Gordon Brown leers out from above his little blurb at the beginning of the Report of Inquiry into National Recognition for our Armed Forces.
That distant rumbling you hear is Orwell’s carcass sharting oily gruel. Yes, the title and the purpose of this ‘Command Paper’ is an attempt to ‘give the appearance of solidity to pure wind’. And damn the fall-out.
It’s a beauty, this document, a blueprint for militarism and for a buttressing of war myths. In effect it is an argument, made at length on the public tab, to counter a perceived drifting apart of the British population and the military. To counter this seperation by militarising comprehensive schools, for example, or by popularising ideas favourable to war as well as a fact-light perspective on those thrust into them.
In his opening comments, Brown makes some interesting points. The thrust of his argument is that neither the government nor the military can successfully recondition the military alone; rather, that effort needs a combination of voluntary bodies, institutions of profit, those who run cadet units and those who organise military charities.
He says it is vitally important that those who do the job of war-fighting in distant places must know that the people at home grasp what is happening and why.
Now, to me the people at home understand fairly well what’s going on in Afghanistan and it is precisely this understanding which makes the wars unpopular. Even if people do not have a theoretical handle on imperialism, they understand that the reasons for being in Afghanistan are lies, that the war has been ineptly carried out, that a withdrawal is overdue, and that the troops are dying to save blushes in Westminster. None of this is obscure, and as I’ve said before the occupation of Afghanistan is a safe conversational topic to bounce your boots off.
Judging by the recommendations in the paper it has a rather different purpose. Rather than informing people of what kind of work service people do and rather than bridging a gap between our society and the military which the public funds and populates, the report aims to push a particular agenda and a suitable narrative.
The tactics include an expansion of cadet units in schools as mentioned, a relaxing of media regulations so that Commanding Officers can seek out photo opportunities around their garrisons and a greater emphasis on service people visiting schools (their own in particular).
Something worth considering here is that clearly a day off to visit your old school will be considered baksheesh, a reward. No service person who’s had a rough time in the mob is going to be despatched to St. Trinians for a day out. Those who go and give an hour or so of spiel will be pliable and will be vetted carefully. So whether or not the report argues that this ‘outreach’ is carried out as a separate initiative from recruiting programs, the view presented to school kids will be glowing.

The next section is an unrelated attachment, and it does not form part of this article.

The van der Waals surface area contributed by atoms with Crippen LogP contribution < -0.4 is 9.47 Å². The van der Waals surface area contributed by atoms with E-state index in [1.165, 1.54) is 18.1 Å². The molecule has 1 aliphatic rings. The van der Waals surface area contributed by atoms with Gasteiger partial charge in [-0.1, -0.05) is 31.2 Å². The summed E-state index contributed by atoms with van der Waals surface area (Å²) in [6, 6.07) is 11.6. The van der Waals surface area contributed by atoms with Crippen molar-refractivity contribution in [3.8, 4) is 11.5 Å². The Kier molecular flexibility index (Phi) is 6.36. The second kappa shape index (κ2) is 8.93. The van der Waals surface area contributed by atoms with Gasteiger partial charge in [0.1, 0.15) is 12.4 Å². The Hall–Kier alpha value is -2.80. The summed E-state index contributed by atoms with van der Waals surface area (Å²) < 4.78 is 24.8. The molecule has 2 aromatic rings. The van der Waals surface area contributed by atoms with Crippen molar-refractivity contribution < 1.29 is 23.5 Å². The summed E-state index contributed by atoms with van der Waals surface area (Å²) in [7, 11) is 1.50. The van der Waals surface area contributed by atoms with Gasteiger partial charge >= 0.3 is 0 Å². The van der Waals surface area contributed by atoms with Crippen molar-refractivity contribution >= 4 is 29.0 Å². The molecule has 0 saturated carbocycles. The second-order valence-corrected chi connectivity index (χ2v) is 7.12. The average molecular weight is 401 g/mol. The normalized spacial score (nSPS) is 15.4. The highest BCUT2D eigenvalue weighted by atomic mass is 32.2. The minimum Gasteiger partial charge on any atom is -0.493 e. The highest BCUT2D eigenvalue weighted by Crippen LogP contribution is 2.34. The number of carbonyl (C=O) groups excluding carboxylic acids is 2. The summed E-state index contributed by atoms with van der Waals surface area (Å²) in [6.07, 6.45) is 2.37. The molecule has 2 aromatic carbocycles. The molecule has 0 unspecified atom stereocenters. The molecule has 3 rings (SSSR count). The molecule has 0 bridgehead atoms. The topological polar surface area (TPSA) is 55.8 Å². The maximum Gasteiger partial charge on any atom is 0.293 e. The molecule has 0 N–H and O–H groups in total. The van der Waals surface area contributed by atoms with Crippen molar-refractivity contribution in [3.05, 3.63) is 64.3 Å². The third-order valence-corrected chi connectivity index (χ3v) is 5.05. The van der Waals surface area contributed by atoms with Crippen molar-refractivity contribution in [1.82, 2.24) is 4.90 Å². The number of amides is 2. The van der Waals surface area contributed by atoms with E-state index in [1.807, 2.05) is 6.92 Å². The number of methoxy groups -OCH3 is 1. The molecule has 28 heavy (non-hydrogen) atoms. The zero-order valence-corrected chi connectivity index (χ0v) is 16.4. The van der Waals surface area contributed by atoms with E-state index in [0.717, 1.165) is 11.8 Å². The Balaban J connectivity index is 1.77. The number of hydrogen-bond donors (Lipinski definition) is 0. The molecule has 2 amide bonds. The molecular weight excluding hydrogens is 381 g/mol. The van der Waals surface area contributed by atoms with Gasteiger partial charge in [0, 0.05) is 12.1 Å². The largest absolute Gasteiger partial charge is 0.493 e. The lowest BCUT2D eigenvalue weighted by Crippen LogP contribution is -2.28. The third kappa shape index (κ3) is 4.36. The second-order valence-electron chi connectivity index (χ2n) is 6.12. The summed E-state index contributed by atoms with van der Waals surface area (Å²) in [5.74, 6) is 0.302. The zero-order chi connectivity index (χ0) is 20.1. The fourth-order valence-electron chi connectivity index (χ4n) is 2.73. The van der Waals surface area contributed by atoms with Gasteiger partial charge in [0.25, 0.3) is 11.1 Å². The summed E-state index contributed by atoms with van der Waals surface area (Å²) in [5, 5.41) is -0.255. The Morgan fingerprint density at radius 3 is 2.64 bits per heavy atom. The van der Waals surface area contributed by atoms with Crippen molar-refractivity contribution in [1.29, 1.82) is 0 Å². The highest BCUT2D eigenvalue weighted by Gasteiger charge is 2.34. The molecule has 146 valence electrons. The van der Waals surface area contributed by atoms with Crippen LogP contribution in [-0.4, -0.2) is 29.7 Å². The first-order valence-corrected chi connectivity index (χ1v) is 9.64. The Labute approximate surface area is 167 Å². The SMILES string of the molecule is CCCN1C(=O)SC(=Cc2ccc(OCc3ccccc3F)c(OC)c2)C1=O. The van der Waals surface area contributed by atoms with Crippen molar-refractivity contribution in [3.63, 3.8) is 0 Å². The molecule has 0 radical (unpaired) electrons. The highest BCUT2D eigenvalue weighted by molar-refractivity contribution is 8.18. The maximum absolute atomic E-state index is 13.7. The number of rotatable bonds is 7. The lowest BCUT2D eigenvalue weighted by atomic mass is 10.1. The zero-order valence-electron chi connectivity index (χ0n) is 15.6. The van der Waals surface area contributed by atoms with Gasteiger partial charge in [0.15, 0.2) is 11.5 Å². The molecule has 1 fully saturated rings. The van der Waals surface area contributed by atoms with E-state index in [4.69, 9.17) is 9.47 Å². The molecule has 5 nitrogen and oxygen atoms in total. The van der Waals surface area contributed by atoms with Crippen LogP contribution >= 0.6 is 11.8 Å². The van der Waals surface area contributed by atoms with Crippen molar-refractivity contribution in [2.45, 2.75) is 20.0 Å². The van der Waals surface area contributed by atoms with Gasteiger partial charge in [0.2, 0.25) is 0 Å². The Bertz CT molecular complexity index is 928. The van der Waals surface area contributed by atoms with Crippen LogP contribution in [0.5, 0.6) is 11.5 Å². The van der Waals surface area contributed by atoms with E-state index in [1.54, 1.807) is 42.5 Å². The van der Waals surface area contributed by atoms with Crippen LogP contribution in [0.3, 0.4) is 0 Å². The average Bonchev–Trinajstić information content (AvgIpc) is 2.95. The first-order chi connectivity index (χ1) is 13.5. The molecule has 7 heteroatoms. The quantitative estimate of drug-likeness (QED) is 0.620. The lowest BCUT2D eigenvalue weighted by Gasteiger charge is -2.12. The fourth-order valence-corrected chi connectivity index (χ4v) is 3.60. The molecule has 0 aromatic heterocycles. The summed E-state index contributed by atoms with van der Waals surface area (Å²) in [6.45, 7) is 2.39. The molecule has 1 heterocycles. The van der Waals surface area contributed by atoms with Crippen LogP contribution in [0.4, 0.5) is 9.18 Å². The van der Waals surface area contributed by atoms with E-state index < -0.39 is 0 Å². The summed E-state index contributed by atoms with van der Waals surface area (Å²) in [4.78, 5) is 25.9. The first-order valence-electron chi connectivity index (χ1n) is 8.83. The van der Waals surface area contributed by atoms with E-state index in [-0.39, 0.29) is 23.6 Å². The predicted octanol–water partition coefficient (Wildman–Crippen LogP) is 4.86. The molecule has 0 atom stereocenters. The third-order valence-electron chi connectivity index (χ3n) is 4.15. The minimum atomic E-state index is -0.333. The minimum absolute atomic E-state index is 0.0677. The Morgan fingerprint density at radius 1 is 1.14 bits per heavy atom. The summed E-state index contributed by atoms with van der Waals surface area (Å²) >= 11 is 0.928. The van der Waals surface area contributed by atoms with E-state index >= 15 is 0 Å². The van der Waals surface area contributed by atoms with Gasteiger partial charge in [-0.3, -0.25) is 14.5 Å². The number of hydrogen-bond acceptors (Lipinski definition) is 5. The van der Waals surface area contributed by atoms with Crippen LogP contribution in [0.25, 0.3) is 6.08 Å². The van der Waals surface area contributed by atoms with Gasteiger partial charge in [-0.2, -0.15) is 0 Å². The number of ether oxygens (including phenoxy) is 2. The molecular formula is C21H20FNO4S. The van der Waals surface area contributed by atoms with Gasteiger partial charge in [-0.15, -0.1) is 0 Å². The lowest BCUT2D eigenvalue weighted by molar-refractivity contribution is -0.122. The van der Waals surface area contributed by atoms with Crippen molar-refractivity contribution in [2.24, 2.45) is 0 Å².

For senior officers there is a proposed initiative to give half-day seminars on Defence to CEO’s of corporations with the rest of the day to be taken up with visits to barracks, ships and airbases. For very senior officers, the report suggests, there should be lunches with leaders of industry.
All of this, it is repeatedly stated, should be carried out in uniform where possible.
The reader will also be given a fascinating insight into the military’s grasp of media. Goods stuff is to be jumped upon, friendly hacks and editors are to be groomed, journalists are to be embedded and flown out to witness operations which have PR value. Not surprising, but interesting to read as pure policy suggestions. Another recommendation is that once a journalist in theatre has ‘earned the trust’ of a commander, they should be given more freedom to report. Nothing like a bit of favourably skewed reportage chaps. No matter how choppy an amateur I am, I must surely be able to lay a claim to being a better journo then these drip-feeders. At least I do my own research.
The report also includes a touch of prophetic humour. It laments – bear in mind the report was published in 2008 – that with only the Red Arrows were booked in for the Olympics, it would be a tragedy if the Armed Forces failed to capitalise on so great a stage. Thankfully to a number of leaders in industry – not least G4S – that chance came about, which must be a potent bragging point for brigadiers over their long lunches with boards of directors.